Earlier today, as everyone now knows, a press release went out announcing the acquisition of WiFi provider ICOA by Google for $400 million. Though it was suspiciously short and lacked any quotes from company officials most people took it as official and ran with it.
I was prepared to write something as well when our news editor Barry Schwartz expressed skepticism, did some digging and found out the release was false. Many of the familiar, leading tech blogs (and even AP) went out immediately with quick stories and analysis pieces about what it would mean for Google’s fledgling ISP efforts. I received a couple of reporter inquiries about its significance.
It took a little time to figure out that the whole episode was a fake and that it was probably someone trying to pump the stock. The fraudulent release appears to have originated in Aruba according to ICOA. It’s an episode of securities fraud likely perpetrated by someone who owns ICOA shares, which trade on the OTC market.
In the rush to be first with tech-news coverage many outlets simply assumed the story was real without confirming the validity of the press release. Sometime thereafter many writers started checking with Google, which denied the story. ICOA also denied the story.
ICOA CEO George Strouthopoulos told the Wall Street Journal there never had been any acquisition talks with Google but that he would love to be acquired and would take a lot less than the alleged $400 million purchase price.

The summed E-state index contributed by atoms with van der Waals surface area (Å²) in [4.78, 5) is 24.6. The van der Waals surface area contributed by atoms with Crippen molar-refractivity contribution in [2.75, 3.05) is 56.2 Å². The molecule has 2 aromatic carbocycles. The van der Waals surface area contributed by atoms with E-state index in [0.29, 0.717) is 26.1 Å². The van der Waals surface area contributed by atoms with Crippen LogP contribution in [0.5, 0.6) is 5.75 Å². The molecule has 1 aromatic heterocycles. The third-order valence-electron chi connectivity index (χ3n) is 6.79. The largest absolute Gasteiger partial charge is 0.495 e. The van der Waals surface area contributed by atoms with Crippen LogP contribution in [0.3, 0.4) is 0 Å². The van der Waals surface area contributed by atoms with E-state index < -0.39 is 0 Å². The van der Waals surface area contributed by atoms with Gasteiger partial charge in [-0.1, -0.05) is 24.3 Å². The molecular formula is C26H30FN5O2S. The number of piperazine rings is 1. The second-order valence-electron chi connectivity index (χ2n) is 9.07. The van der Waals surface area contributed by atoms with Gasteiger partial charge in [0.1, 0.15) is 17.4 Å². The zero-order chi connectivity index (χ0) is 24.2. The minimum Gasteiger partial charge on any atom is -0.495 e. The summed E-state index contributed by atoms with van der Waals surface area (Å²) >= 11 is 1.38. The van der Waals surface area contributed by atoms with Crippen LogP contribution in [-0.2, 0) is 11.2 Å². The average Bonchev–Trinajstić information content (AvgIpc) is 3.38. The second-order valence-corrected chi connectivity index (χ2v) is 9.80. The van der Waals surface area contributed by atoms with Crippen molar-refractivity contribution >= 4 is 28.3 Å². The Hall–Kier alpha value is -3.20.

Danny captured screens with Google prominently showing the false story. However Bing did better; it featured a CNET piece showing that the item was a fake.
In the past traditional journalists would have sought interviews with people at one or both companies and would have confirmed the acquisition and other details before publishing the story. But in the limited-fact-checking world of online news coverage that traditional diligence doesn’t take place very often anymore. It takes too much time.
The combination of the race to be first and limited staffing leads to the confusion of what happened this morning, and the embarrassment of retractions. (Had Barry not expressed doubt I would be in that camp as well.) Notwithstanding this episode, however, it’s unlikely anything will change.
Online news is now playing a game of speed, page views and quantity over quality.
Postscript: Many hours after the fact PRWeb has issued a statement about the ICOA matter:
PRWeb transmitted a press release for ICOA that we have since learned was fraudulent. The release was not issued or authorized by ICOA. Vocus reviews all press releases and follows an internal process designed to maintain the integrity of the releases we send out every day. Even with reasonable safeguards identity theft occurs, on occasion, across all of the major wire services. We have removed the fraudulent release and turned the matter over to the proper authorities for further investigation.
Clearly the review was perfunctory if it happened at all. A selection of other dubious releases on PRWeb include How to Buy Drugs – Lowest Price Viagra, Buy Levitra Viagra – Online Pill Store and Total Penis Health Discusses Differences Between Penis Extenders, and Breakthrough Erectile Dysfunction Remedy Debuts at Dallas Anti-Aging Institute.
Postscript 2: See our related story on Search Engine Land, How PRWeb Helps Distribute Crap Into Google & News Sites